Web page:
Updated A Facebook contractor hired to keep the social network free of beheadings, rape, torture and the like has sued the tech giant and its contracting firm, Pro Unlimited – for allegedly failing to protect workers from the psychological trauma arising from exposure to disturbing content.
The complaint, filed on behalf of San Francisco resident Selena Scola on Friday in a San Mateo County court in California, describes content moderation work at Facebook as seeing a series of beheadings, every minute, every day.
Facebook, the complaint explains, employs thousands of contractors to sanitize the millions of videos, images and livestreamed broadcasts sent to the site every day. Many of these contain particularly gruesome, upsetting content.
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"As a result of constant and unmitigated exposure to highly toxic and extremely distributing images at the workplace, Ms Scola developed and suffers from significant psychological trauma and post-traumatic stress disorder," the complaint says.
Psychological trauma appears to be a common affliction for those exposed to images of graphic violence and abuse. Last year, former members of Microsoft's Online Safety Team sued the software giant over similar stress.
Facebook in its most recent Transparency Report said the company removed 3.4 million pieces of content in Q1 2018, up from 1.2 million pieces of content in Q4 2017. The Silicon Valley titan attributes the increase to improved detection technology (~70 per cent), a bug fix that prevented graphic photos from receiving warning banners (~13 per cent), and a surge of content depicting graphic violence (~17 per cent).
The biz says its systems find about 86 per cent of graphic violence uploaded to the site and users report the other 14 per cent. Its hate speech detection algorithms are less adept, catching only 38 per cent of violating content, with users alerting the site 62 per cent of the time.
The complaint says Facebook moderators are asked to review 10 million posts for potential rules violations each week.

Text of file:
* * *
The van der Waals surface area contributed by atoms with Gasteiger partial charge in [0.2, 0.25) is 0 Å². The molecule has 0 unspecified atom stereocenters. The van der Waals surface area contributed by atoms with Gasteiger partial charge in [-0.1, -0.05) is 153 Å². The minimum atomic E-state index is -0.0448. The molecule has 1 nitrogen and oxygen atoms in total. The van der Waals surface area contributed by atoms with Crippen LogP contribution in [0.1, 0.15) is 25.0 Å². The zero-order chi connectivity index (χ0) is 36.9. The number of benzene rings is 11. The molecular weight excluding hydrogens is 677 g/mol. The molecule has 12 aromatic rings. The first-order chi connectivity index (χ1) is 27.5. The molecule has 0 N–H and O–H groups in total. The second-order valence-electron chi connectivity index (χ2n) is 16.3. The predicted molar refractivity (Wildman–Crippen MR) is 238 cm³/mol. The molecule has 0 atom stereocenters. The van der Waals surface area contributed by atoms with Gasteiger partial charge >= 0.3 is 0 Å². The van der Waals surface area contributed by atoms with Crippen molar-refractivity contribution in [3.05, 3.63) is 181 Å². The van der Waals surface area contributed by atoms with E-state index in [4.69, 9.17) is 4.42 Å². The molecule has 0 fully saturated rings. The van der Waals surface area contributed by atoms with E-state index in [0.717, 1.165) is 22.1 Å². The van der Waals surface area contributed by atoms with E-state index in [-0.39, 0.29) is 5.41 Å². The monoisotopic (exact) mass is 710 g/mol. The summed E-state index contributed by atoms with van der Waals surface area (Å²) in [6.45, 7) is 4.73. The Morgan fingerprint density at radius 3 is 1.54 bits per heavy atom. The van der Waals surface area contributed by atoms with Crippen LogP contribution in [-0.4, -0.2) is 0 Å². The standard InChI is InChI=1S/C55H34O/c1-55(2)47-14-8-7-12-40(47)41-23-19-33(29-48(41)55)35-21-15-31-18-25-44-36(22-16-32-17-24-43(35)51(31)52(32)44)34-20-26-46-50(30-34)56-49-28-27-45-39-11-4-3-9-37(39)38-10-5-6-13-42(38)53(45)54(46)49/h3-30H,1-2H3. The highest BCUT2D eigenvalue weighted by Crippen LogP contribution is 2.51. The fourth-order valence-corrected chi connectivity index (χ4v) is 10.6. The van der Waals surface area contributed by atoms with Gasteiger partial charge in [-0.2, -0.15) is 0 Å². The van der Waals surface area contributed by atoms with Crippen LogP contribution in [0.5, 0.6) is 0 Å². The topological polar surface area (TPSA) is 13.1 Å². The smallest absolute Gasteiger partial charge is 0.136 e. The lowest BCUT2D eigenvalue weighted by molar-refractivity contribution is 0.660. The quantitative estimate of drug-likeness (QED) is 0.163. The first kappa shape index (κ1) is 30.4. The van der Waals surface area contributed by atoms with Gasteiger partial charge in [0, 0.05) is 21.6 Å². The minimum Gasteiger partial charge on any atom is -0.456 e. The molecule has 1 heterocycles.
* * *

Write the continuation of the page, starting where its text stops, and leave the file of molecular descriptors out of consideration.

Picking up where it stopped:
Small army of human filters
According to CEO Mark Zuckerberg, Facebook expects to have 20,000 people handling security and content review by the end of this year, up from 15,000 in April. The complaint says about 7,500 presently handle content review.
The lawsuit, alleging negligence and failure to maintain a safe workplace, does not go into specifics about what Scola saw "because Ms Scola fears that Facebook may retaliate against her using a purported non-disclosure agreement."
Facebook, the lawsuit says, actually helped develop some workplace safety standards to protect content moderators. The social ad biz, along with Adobe, Apple, Dropbox, Facebook, GoDaddy, Google, Kik, Microsoft, Oath, PayPal, Snapchat, and Twitter, are part of a group called the Technology Coalition that in 2013 and 2015 released reports titled "Employee Resilience Guidebook for Handling Child Sex Abuse Images." The publications describe how companies should help employees deal with the emotional distress of exposure to child abuse images.
However, according to the complaint, Facebook doesn't take its own advice.
"Facebook ignores the workplace safety standards it helped create," the complaint says. "Instead, the multibillion-dollar corporation affirmatively requires its content moderators to work under conditions known to cause and exacerbate psychological trauma."
The Register asked Facebook for comment, and we've not heard back. ®
Updated to add
In a statement provided to The Register after this story was filed, Bertie Thomson, director of corporate communications said:
“We are currently reviewing this claim. We recognize that this work can often be difficult. That is why we take the support of our content moderators incredibly seriously, starting with their training, the benefits they receive, and ensuring that every person reviewing Facebook content is offered psychological support and wellness resources."
"Facebook employees receive these in house and we also require companies that we partner with for content review to provide resources and psychological support, including onsite counseling (available at the location where the plaintiff worked) and other wellness resources like relaxation areas at many of our larger facilities,” he concluded.